The business world has embraced the notion of learning through feedback loops for decades. It is the foundation of kaizen—the philosophy of continuous improvement—which was first implemented by Toyota, setting a new standard for global manufacturing. It is also the basis of agile software development, which enables small, incremental changes to happen continuously, so user behavior can be observed and incorporated more quickly.
Similarly, higher education contains many—often unused—opportunities to benefit from this kind of ongoing feedback. University courses, for instance, provide ample opportunities to emphasize continuous improvement and let students learn from their mistakes. Yet as class sizes have increased, particularly for undergraduate courses, many institutions have leaned heavily on high-stakes midterms and final exams to assess and provide feedback to students. This not only creates a lot of added stress for a generation defined by high rates of anxiety, but this approach also means that students miss the chance to learn from continuous feedback.
Reliance on high-stakes assessments also puts faculty at a disadvantage. Too often, educators operate with little insight into what students already know, how well they are progressing, and which instructional approaches are working (and which should be abandoned). Without feedback loops, it’s difficult to address students as individual learners, let alone improve course delivery to engage students both intellectually and emotionally.
The good news is that digital learning tools can help educators create feedback loops that enhance the learning experience—not just over time, but in the moment itself. Here are three ways educators can not only collect this real-time data, but use it to make adjustments and better meet your students where they are.
1. Assign More Frequent Pre-Class or Check-In Work to Assess Learning
Instead of administering large, infrequent assignments or exams, educators can use “small data,” gathered by establishing frequent touchpoints to assess and facilitate learning and shape the student experience. Some digital teaching and learning tools can make this far easier to do in even the largest classes. For instance, consistently using quizzes and interactive polls offers instructors a much richer purview of student learning than can be gleaned from a few lengthy multiple-choice exams throughout the semester.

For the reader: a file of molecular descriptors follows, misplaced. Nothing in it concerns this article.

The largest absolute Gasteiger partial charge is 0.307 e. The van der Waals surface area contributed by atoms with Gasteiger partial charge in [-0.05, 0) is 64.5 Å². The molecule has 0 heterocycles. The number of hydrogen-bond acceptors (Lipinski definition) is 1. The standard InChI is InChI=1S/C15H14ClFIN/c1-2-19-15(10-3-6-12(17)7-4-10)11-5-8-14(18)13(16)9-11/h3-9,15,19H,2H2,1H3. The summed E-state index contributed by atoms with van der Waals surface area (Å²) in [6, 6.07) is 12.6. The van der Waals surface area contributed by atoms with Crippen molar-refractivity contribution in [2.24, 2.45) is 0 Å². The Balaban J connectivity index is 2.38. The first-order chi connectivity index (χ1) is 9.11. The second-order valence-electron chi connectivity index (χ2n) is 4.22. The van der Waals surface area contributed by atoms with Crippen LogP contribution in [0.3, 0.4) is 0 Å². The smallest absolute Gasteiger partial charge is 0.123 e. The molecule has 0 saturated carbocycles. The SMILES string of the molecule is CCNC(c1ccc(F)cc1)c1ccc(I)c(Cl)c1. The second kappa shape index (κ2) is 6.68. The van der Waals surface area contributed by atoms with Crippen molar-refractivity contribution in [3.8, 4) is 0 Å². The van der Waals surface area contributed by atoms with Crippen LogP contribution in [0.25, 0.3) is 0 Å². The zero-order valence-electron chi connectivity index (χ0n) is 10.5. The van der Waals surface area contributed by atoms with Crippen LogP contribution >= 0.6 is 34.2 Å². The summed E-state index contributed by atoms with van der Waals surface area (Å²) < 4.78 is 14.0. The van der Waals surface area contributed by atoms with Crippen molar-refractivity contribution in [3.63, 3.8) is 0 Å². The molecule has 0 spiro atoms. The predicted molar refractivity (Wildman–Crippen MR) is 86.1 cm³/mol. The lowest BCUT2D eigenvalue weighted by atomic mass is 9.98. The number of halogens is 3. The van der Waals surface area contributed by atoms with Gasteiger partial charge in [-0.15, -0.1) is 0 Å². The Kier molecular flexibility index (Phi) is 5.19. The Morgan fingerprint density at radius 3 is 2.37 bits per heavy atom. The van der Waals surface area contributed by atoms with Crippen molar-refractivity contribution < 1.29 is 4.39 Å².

2. Ask Students Who They Are, Then Explore and Celebrate Their Differences
Data collection doesn’t have to apply just to assessments and grading; to make learning more relevant and meaningful, it can also help you understand who your students are.
To ensure students see their own passions and life experiences reflected in the learning process, Demian Hommel, coauthor of this article, begins each term with a survey to capture his students’ academic goals, interests, and a range of demographic information. Armed with these insights, he’s able to reflect his students’ unique viewpoints; as he engages them using interactive polls and discussions on various topics, he’s also able to see the changes that may emerge as a result of the course content.
3. Use In-Class Polls to Monitor Student Well-Being
Hommel uses a simple in-class poll to check periodically on how his students are feeling. In his experience, students appreciate the simple act of demonstrating concern for their well-being. Asking them to characterize their mental or emotional state means that, at least once that day, they’ve had a moment to reflect.
This also provides an opportunity to reinforce to students the importance of seeking help, whether by reaching out to their instructor or taking advantage of campus services. Other signals, such as a lack of attendance or participation, may also indicate that a student needs extra support.
Better Insights Lead to Better Learning
Gauging student progress early and often and providing students with the ongoing feedback they crave can make the difference in whether a student excels in their college career or does not. Technology can help, but not unless instructors take steps to create more frequent touchpoints to check in on student progress.
Small data is not just about keeping students from falling through the cracks, either. By combining small data with mentorship, we can create more moments of insight to help students understand their own progress, the value of what they are learning, and the ways it can be applied to work that is meaningful, financially rewarding, and beneficial to society. That’s good for students and for the long-term success of higher education.
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